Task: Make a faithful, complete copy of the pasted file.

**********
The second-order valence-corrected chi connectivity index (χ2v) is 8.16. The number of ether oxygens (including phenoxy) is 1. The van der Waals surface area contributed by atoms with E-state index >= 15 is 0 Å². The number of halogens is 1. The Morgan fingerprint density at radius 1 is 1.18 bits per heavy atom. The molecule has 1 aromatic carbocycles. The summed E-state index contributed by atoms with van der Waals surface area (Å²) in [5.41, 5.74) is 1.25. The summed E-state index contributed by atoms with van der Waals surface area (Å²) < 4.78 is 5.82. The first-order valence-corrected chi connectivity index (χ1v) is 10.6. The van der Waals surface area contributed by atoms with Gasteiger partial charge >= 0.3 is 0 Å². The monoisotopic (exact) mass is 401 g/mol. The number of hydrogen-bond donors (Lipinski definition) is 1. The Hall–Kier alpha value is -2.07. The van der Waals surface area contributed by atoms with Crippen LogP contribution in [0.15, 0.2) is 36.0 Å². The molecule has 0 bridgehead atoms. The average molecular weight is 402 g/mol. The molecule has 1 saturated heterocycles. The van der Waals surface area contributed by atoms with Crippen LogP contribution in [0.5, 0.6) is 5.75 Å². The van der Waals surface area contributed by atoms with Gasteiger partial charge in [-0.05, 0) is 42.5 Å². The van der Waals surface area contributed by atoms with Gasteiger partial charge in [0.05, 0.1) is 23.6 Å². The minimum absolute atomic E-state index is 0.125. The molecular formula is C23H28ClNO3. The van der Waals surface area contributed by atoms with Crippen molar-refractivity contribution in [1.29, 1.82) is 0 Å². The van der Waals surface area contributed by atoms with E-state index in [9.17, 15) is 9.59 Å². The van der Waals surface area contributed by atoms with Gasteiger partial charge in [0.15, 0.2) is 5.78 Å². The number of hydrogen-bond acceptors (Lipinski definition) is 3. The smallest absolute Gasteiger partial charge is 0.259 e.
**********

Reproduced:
The second-order valence-corrected chi connectivity index (χ2v) is 8.16. The number of ether oxygens (including phenoxy) is 1. The van der Waals surface area contributed by atoms with E-state index >= 15 is 0 Å². The number of halogens is 1. The Morgan fingerprint density at radius 1 is 1.18 bits per heavy atom. The molecule has 1 aromatic carbocycles. The summed E-state index contributed by atoms with van der Waals surface area (Å²) in [5.41, 5.74) is 1.25. The summed E-state index contributed by atoms with van der Waals surface area (Å²) < 4.78 is 5.82. The first-order valence-corrected chi connectivity index (χ1v) is 10.6. The van der Waals surface area contributed by atoms with Gasteiger partial charge >= 0.3 is 0 Å². The monoisotopic (exact) mass is 401 g/mol. The number of hydrogen-bond donors (Lipinski definition) is 1. The Hall–Kier alpha value is -2.07. The van der Waals surface area contributed by atoms with Crippen LogP contribution in [0.15, 0.2) is 36.0 Å². The molecule has 0 bridgehead atoms. The average molecular weight is 402 g/mol. The molecule has 1 saturated heterocycles. The van der Waals surface area contributed by atoms with Crippen LogP contribution in [0.5, 0.6) is 5.75 Å². The van der Waals surface area contributed by atoms with Gasteiger partial charge in [-0.05, 0) is 42.5 Å². The van der Waals surface area contributed by atoms with Gasteiger partial charge in [0.05, 0.1) is 23.6 Å². The minimum absolute atomic E-state index is 0.125. The molecular formula is C23H28ClNO3. The van der Waals surface area contributed by atoms with Crippen molar-refractivity contribution in [1.29, 1.82) is 0 Å². The van der Waals surface area contributed by atoms with E-state index in [9.17, 15) is 9.59 Å². The van der Waals surface area contributed by atoms with Gasteiger partial charge in [0.15, 0.2) is 5.78 Å². The number of hydrogen-bond acceptors (Lipinski definition) is 3. The smallest absolute Gasteiger partial charge is 0.259 e.